Mastoiditis is a serious infection of the mastoid, the hard, prominent bone just behind and under the ear. The condition is rare and can be life threatening without treatment.

Symptoms of mastoiditis include swelling behind the ear, pus from the ear, throbbing pain, and difficulty hearing.

Usually, the cause is an untreated or antibiotic-resistant ear infection. This can spread to surrounding structures, including the mastoid.

Without effective antibiotic treatment, a bacterial infection can continue spreading throughout the bones of the skull and may travel through the blood to organs, including the brain.

Middle ear infections are often the cause of mastoiditis. These infections are most common in babies under 2 years of age.

Below, learn more about mastoiditis, including how doctors diagnose and treat it.

Mastoiditis symptoms may begin after symptoms of an ear infection seem to have resolved. Or, it may seem as though an ear infection has gotten worse.

If a person with a bacterial ear infection develops new symptoms, even while they are taking antibiotics, the doctor may check for mastoiditis.

Symptoms include:

  • intense, throbbing pain in or around the ear
  • pus or other fluids coming from the ear
  • a fever or chills
  • swelling behind or under the ear
  • redness behind the ear
  • a bad smell coming from the ear
  • the ear appearing to stick out more or be pushed forward
  • hearing problems, such as ringing in the ears
  • pain that might seem out of proportion

Here are some signs of mastoiditis in very young children:

  • mood changes
  • frequent crying
  • hitting the side of their head
  • pulling on their ears

In some people, the swelling that mastoiditis causes gets better, then worse. It is important not to assume that an infection is healing when the symptoms improve slightly.

Without treatment, mastoiditis can cause blood clots or develop into sepsis, a blood infection that can be life threatening.

Anyone with mastoiditis or an ear infection and confusion, a high fever, significant weakness, or swelling around their head needs emergency medical care.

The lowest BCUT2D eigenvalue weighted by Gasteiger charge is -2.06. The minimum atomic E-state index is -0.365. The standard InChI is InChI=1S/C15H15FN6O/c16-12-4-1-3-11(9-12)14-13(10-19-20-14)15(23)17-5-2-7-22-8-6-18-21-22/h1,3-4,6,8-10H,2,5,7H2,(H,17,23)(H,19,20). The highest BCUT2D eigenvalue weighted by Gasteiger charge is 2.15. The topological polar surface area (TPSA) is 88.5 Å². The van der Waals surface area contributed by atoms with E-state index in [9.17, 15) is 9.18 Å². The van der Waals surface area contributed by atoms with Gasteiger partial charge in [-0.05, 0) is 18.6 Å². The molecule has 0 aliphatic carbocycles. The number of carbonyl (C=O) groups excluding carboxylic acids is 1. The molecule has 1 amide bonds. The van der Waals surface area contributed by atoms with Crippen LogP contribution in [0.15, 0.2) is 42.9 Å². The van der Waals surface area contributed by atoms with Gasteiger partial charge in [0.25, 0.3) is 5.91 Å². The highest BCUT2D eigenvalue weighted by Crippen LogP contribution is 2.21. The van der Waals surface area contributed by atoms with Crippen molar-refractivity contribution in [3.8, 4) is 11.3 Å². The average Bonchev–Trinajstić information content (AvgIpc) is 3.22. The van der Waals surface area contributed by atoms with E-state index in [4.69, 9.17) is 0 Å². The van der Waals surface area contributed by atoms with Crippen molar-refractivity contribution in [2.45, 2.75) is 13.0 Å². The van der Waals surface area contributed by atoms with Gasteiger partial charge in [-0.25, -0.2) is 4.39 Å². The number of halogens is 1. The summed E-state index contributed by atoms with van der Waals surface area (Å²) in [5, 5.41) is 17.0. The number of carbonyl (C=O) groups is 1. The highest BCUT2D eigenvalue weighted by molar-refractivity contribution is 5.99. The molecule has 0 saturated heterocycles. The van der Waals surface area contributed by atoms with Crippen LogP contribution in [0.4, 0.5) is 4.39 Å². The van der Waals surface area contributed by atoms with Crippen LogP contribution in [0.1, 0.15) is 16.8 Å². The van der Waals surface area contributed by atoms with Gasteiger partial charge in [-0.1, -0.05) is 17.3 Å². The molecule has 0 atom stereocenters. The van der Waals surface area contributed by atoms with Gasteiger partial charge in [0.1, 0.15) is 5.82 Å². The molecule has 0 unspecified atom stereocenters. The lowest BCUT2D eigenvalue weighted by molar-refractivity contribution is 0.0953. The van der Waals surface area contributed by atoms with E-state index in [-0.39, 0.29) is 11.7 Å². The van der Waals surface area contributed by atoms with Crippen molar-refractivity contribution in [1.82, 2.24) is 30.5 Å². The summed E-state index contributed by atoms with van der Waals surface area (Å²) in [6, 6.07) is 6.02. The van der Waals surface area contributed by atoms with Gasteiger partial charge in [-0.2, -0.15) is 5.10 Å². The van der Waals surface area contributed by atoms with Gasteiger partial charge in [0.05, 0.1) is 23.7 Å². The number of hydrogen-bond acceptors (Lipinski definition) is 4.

Ear infections, and particularly middle ear infections, are the most common cause of mastoiditis.

The bacteria responsible can spread without effective treatment. This may happen, for example, if a person stops the course of treatment before it is complete. It may also happen if the bacteria are resistant to the prescribed antibiotics.

Less often, an abnormal growth of skin cells in the middle ear, called a cholesteatoma, can cause a blockage that allows bacteria to multiply and leads to mastoiditis.

Cholesteatomas can also cause ear polyps that may result in further obstruction.

A doctor may be able to diagnose mastoiditis by considering the symptoms, including the appearance of the swelling. Blood work or a CT scan of the ear can help rule out other health conditions.

Antibiotics

Antibiotics can usually treat mastoiditis. Most people need to receive the treatment through an IV, which typically requires hospitalization.

If the first round of treatment does not work, the doctor may take a culture of the infection to determine the type of bacteria involved. They can then recommend a different course of antibiotics.

Surgery

The first-line approach to surgery for mastoiditis is often a myringotomy. This involves making a hole in the eardrum, and draining fluid. In children, this procedure may involve placing tubes into the eardrum.

The person also needs either oral or IV antibiotics.

If there is a complication such as a blood clot or an abscess, a swollen mass of infected fluid, the person may need a mastoidectomy.

This operation involves removing the infected part of the mastoid. If there is an abscess, it may need draining.